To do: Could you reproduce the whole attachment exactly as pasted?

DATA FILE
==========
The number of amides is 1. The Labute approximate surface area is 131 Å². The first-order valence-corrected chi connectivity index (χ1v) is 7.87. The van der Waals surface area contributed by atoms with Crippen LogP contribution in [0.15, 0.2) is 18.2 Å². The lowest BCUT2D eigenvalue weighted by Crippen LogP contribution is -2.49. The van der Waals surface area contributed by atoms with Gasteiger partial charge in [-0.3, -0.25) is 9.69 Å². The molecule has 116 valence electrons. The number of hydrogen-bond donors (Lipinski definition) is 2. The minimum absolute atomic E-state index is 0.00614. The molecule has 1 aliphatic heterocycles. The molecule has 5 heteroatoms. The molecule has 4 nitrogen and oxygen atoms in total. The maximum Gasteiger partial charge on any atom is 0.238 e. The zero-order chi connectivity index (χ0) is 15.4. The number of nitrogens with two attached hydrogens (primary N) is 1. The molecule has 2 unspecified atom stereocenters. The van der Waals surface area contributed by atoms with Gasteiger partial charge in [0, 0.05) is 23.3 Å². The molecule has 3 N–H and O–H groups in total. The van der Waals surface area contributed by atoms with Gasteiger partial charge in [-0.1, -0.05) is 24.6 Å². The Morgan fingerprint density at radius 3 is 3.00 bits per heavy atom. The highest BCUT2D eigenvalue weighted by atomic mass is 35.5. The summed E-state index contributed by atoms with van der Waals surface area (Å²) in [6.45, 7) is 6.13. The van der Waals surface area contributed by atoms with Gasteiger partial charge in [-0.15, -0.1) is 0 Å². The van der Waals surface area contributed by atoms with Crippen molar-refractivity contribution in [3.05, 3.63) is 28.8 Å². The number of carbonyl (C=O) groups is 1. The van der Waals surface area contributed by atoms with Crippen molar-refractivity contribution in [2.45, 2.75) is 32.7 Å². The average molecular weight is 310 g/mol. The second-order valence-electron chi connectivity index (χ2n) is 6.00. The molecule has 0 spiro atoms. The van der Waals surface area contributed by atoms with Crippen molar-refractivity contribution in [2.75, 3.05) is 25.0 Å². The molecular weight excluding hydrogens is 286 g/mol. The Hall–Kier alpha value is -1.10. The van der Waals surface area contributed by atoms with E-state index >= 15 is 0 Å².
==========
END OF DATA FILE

The number of amides is 1. The Labute approximate surface area is 131 Å². The first-order valence-corrected chi connectivity index (χ1v) is 7.87. The van der Waals surface area contributed by atoms with Crippen LogP contribution in [0.15, 0.2) is 18.2 Å². The lowest BCUT2D eigenvalue weighted by Crippen LogP contribution is -2.49. The van der Waals surface area contributed by atoms with Gasteiger partial charge in [-0.3, -0.25) is 9.69 Å². The molecule has 116 valence electrons. The number of hydrogen-bond donors (Lipinski definition) is 2. The minimum absolute atomic E-state index is 0.00614. The molecule has 1 aliphatic heterocycles. The molecule has 5 heteroatoms. The molecule has 4 nitrogen and oxygen atoms in total. The maximum Gasteiger partial charge on any atom is 0.238 e. The zero-order chi connectivity index (χ0) is 15.4. The number of nitrogens with two attached hydrogens (primary N) is 1. The molecule has 2 unspecified atom stereocenters. The van der Waals surface area contributed by atoms with Gasteiger partial charge in [0, 0.05) is 23.3 Å². The molecule has 3 N–H and O–H groups in total. The van der Waals surface area contributed by atoms with Gasteiger partial charge in [-0.1, -0.05) is 24.6 Å². The Morgan fingerprint density at radius 3 is 3.00 bits per heavy atom. The highest BCUT2D eigenvalue weighted by atomic mass is 35.5. The summed E-state index contributed by atoms with van der Waals surface area (Å²) in [6.45, 7) is 6.13. The van der Waals surface area contributed by atoms with Gasteiger partial charge in [-0.15, -0.1) is 0 Å². The van der Waals surface area contributed by atoms with Crippen molar-refractivity contribution in [3.05, 3.63) is 28.8 Å². The number of carbonyl (C=O) groups is 1. The van der Waals surface area contributed by atoms with Crippen molar-refractivity contribution in [2.45, 2.75) is 32.7 Å². The average molecular weight is 310 g/mol. The second-order valence-electron chi connectivity index (χ2n) is 6.00. The molecule has 0 spiro atoms. The van der Waals surface area contributed by atoms with Crippen molar-refractivity contribution in [2.75, 3.05) is 25.0 Å². The molecular weight excluding hydrogens is 286 g/mol. The Hall–Kier alpha value is -1.10. The van der Waals surface area contributed by atoms with E-state index >= 15 is 0 Å².